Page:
Nourishing meals at school funded by the PaliRoots Meal Program are a treat, especially for children whose families can’t provide enough food at home.

In September 2021, after multiple pandemic lockdowns, children returned to school and preschools (known in Palestine as kindergartens). Kindergarten students in eight of the most marginalized communities in Gaza started the new year with fresh, healthy meals provided by MECA through the PaliRoots Meal Program. PaliRoots.com is an online business and a community that receives thousands of donations from customers and through highly successful social media campaigns.

It is frightening to report that a third of children in Gaza suffer from malnutrition. The decades-long Israeli occupation has devastated the economy and the Israeli blockade of Gaza, now in its fourteenth year, has created an artificial shortage of some foods. Many kids are either experiencing, or at risk for, stunted growth and developmental problems. The goal of the PaliRoots Meal Program is to offer meals that are high in protein and calories and that provide at least 44 percent of children’s need for iron. The program provides income for women in the local areas who shop for and prepare the meals. As a nutritionist, I oversee the program and provide workshops for mothers about getting the most nutritious food for their families. Children will be assessed and, when necessary, treated at a local nutrition clinic.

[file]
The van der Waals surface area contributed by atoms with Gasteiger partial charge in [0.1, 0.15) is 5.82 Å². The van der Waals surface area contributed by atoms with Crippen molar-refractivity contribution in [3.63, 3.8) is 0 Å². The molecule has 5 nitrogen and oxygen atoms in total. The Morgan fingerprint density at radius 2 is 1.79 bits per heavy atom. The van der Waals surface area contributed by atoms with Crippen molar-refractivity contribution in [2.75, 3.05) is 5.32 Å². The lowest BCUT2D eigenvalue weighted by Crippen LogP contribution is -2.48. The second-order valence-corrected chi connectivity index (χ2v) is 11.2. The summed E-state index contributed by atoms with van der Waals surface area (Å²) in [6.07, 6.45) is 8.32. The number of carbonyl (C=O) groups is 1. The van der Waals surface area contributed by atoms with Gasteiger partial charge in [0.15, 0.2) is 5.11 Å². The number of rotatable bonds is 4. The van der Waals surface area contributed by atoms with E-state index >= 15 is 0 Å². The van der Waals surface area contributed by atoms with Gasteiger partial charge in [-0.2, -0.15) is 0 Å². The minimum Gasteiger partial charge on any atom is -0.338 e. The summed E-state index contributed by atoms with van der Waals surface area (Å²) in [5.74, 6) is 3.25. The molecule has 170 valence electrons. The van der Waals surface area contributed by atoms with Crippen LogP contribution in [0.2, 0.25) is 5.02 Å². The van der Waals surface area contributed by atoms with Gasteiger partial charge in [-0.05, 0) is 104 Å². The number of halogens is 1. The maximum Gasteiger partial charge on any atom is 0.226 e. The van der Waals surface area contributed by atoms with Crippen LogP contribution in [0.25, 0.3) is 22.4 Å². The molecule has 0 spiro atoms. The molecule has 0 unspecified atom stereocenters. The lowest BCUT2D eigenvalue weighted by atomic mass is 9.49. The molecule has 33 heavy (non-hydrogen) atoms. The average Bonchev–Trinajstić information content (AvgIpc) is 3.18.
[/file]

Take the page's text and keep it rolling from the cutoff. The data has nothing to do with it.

We already see signs of success on the ground. In kindergartens where we have implemented this project, the number of students has doubled. The children seem excited to go to school, knowing they will have a tasty, hot meal. They ask what tomorrow’s food will be, and eagerly line up in the yard for meals.

The children’s happiness extends beyond the food. The children seem to feel reassured that there are people who love and care for them. In a particularly touching moment, I saw one child hug the nutritionist who entered the room carrying meals of rice and chicken.

But I also cannot forget the face of a child from Al-Fawares Kindergarten, who was holding a plate of meatballs and asked me what it was. I know that poverty in Gaza is increasing and becoming deeper, but still I was shocked to discover that there really are children who have never eaten meat before.

I can only hope that as a result of our program, more and more mothers will report experiences like the one this mother described: “My son never used to eat, but today he eats a full meal with his classmates, and I see his face is bright.”